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Why The Euro Fell To A 9-Year Low Against The Dollar

The euro sank to a nine-year low Monday as new doubts surfaced about Greece's commitment to the common currency bloc.
Markus Schreiber
The euro sank to a nine-year low Monday as new doubts surfaced about Greece's commitment to the common currency bloc.

The euro fell today to a nine-year low against the dollar amid continuing doubts over Greece's future in the currency union and renewed prospects of monetary easing in the eurozone, the club of 19 EU countries that share the common currency.

The euro fell 1.2 percent against the dollar to $1.1864 — the lowest level since March 2006; it later recovered to $1.19370.

Here's why this is happening:

Political Instability In Greece: Greeks vote in elections Jan. 25, and polls show the left-wing opposition Syriza party with a lead. The group opposes the IMF- and EU-mandated austerity plan imposed after Greece's economy was bailed out. This is prompting fears that a Syriza victory means Greece could exit the eurozone. The euro's slide today came after an article in the German news magazine Der Spiegel that said Germany could allow Greece to drop out of the currency union.

Possible Quantitative Easing: Europe's economy has struggled to recover from the global recession, and there is speculation that the European Central Bank could introduce quantitative easing to stimulate the eurozone. The ECB has already lowered interest rates to record lows, and it could now embark on a program to buy billions of euros in bonds to spur the economy. This usually has the effect of currencies losing ground, which is what is happening with the euro. But news reports note that the situation in Greece could persuade the ECB to hold off on any announcement until after the Greek election.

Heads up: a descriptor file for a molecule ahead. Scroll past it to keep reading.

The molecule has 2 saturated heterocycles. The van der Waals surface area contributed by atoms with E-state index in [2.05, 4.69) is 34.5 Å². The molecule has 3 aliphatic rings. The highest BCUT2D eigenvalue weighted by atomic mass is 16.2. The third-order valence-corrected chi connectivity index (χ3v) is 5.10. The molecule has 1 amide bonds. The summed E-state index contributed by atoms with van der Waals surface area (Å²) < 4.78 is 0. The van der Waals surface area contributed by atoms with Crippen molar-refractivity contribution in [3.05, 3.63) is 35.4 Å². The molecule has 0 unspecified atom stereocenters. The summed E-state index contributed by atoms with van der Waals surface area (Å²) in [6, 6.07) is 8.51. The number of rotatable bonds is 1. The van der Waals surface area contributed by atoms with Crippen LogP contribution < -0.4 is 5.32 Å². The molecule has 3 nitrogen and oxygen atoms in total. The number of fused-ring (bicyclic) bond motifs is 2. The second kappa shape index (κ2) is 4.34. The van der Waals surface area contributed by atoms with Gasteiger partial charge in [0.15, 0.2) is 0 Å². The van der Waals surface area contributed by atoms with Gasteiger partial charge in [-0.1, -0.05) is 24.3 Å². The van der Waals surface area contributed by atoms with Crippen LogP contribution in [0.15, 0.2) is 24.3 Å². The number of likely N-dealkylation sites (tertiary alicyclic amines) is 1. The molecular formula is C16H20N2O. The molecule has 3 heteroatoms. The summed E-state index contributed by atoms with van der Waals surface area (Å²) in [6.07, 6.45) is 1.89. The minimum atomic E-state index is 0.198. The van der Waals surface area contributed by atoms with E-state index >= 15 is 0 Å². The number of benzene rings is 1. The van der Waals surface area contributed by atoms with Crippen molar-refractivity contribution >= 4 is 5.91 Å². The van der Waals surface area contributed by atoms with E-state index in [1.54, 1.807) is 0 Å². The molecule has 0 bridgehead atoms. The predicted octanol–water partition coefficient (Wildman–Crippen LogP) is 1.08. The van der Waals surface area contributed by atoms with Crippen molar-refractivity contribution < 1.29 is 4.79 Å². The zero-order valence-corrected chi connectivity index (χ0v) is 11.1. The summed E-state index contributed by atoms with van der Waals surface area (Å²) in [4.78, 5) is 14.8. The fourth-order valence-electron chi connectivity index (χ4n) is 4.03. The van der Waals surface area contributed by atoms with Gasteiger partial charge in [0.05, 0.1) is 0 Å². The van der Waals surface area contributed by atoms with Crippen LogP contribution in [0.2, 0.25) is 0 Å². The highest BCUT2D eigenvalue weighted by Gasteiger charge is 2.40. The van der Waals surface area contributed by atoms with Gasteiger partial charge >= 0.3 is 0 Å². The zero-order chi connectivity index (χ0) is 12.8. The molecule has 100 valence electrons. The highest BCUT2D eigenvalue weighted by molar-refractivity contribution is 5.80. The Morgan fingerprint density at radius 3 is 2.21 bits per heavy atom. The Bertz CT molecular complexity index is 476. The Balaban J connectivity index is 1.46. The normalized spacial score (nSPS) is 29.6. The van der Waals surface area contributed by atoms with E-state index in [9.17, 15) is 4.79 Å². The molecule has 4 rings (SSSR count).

The Dollar: The U.S. Federal Reserve introduced quantitative easing in 2008, lowering interest rates to near zero and buying trillions of dollars of bonds and mortgages to boost the country's economy. The dollar fell against major currencies, making U.S. exports cheaper. But since those days, the U.S. economy has become stronger. In the third quarter of 2014, it grew by 5 percent and created jobs. The Fed has eased the policy of quantitative easing and is now considering when to start raising interest rates. All this is making the dollar stronger against other major currencies — another reason for the euro's decline.

Copyright 2021 NPR. To see more, visit https://www.npr.org.

Krishnadev Calamur is NPR's deputy Washington editor. In this role, he helps oversee planning of the Washington desk's news coverage. He also edits NPR's Supreme Court coverage. Previously, Calamur was an editor and staff writer at The Atlantic. This is his second stint at NPR, having previously worked on NPR's website from 2008-15. Calamur received an M.A. in journalism from the University of Missouri.